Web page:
Communications minister Amy Adams has announced completion of the Ultra-Fast Broadband (UFB) network in Whakatane at a total cost of $12 million, bringing the number of fully fibred towns and cities to 20.
“Nearly 7000 homes and businesses in Whakatane can now connect to UFB and around 19 percent of those have taken up a service,” Adams said. All eight Whakatane schools have been connected and have joined the Network for Learning. A further 23,000 households and businesses in the wider Bay of Plenty region can also get broadband through the Rural Broadband Initiative.
However Adams said there was much still more to be done to improve connectivity throughout the Bay of Plenty. “In addition to the $1.65 billion funding for the UFB and RBI initiatives, the Government has committed an additional $360 million to extend both programmes to more New Zealanders,” she said.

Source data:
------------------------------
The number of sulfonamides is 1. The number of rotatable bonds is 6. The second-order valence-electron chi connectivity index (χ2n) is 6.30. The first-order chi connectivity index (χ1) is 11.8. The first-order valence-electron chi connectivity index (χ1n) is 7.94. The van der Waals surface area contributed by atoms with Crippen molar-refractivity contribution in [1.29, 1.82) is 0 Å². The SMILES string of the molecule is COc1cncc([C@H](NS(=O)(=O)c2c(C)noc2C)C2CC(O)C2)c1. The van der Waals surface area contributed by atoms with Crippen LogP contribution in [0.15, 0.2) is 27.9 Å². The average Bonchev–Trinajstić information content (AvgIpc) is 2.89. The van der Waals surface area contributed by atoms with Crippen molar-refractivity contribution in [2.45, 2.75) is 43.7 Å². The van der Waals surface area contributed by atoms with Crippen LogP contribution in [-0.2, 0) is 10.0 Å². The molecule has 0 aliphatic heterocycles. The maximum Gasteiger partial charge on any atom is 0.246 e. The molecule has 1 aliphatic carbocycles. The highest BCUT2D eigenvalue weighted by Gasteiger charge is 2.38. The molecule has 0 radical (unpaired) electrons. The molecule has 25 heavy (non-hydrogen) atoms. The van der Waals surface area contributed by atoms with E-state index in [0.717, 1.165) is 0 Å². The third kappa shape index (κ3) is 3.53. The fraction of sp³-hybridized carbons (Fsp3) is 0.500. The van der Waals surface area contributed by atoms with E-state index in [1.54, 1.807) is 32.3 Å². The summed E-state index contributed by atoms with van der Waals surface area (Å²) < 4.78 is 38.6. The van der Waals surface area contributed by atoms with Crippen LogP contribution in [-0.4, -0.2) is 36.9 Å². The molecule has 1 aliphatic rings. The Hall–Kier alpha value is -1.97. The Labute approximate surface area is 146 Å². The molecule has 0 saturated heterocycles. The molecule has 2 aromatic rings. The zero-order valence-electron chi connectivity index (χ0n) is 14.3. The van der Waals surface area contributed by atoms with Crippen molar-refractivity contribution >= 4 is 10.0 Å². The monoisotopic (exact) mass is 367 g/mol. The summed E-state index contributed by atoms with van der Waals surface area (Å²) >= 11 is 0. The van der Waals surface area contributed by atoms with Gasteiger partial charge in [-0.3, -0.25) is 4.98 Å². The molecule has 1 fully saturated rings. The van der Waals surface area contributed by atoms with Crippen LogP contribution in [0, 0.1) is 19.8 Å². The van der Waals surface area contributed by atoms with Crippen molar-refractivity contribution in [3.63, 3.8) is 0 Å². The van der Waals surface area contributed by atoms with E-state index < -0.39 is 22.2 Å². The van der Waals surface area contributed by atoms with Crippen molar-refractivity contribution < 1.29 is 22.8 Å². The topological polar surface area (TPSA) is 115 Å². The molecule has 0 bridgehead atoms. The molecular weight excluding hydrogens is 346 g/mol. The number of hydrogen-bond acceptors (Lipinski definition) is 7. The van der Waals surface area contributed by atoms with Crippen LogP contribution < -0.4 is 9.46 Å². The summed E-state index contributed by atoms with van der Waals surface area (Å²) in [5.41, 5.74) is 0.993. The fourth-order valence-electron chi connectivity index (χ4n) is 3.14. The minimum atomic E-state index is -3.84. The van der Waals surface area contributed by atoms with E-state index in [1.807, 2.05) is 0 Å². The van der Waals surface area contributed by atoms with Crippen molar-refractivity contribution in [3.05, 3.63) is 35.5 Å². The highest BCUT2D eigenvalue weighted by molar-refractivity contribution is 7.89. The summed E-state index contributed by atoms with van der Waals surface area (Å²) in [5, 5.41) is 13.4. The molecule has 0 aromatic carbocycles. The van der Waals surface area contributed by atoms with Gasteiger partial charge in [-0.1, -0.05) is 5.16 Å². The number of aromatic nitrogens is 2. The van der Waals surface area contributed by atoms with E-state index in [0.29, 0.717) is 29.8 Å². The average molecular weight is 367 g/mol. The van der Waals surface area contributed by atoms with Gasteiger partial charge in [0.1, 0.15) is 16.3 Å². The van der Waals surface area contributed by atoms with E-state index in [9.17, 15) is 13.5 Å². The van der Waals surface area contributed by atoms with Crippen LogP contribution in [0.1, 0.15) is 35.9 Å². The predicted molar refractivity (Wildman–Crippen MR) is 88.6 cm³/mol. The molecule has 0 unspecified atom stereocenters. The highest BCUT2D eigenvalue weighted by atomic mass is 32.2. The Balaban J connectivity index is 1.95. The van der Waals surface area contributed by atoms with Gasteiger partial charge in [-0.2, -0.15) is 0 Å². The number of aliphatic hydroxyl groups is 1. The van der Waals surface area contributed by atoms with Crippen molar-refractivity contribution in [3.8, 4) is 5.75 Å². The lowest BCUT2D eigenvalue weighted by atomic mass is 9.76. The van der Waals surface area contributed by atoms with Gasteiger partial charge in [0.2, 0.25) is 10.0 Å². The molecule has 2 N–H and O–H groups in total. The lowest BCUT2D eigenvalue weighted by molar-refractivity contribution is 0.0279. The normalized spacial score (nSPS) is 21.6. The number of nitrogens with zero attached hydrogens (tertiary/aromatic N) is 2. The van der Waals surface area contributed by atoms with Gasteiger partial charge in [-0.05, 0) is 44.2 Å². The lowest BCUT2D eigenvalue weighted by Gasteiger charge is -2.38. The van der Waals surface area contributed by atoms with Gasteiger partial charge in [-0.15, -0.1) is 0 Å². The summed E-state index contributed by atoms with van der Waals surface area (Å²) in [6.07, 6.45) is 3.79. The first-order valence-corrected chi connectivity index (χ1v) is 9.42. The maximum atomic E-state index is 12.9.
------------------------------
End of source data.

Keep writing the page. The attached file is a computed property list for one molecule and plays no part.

The Government has set an aspirational target that would see 99 percent of New Zealanders able to access peak broadband speeds of at least 50 Mbps by 2025.
Adams said local businesses now faced the challenge how working out how to use the UFB to transform the future. “It’s great to see tourism companies taking up UFB and using it to deliver a world-class visitor experience,” she said. “Tourism contributes more than $100 million to the Bay of Plenty economy and employs around 10 percent of the workforce. Better broadband is helping Whakatane and its tourism businesses thrive.”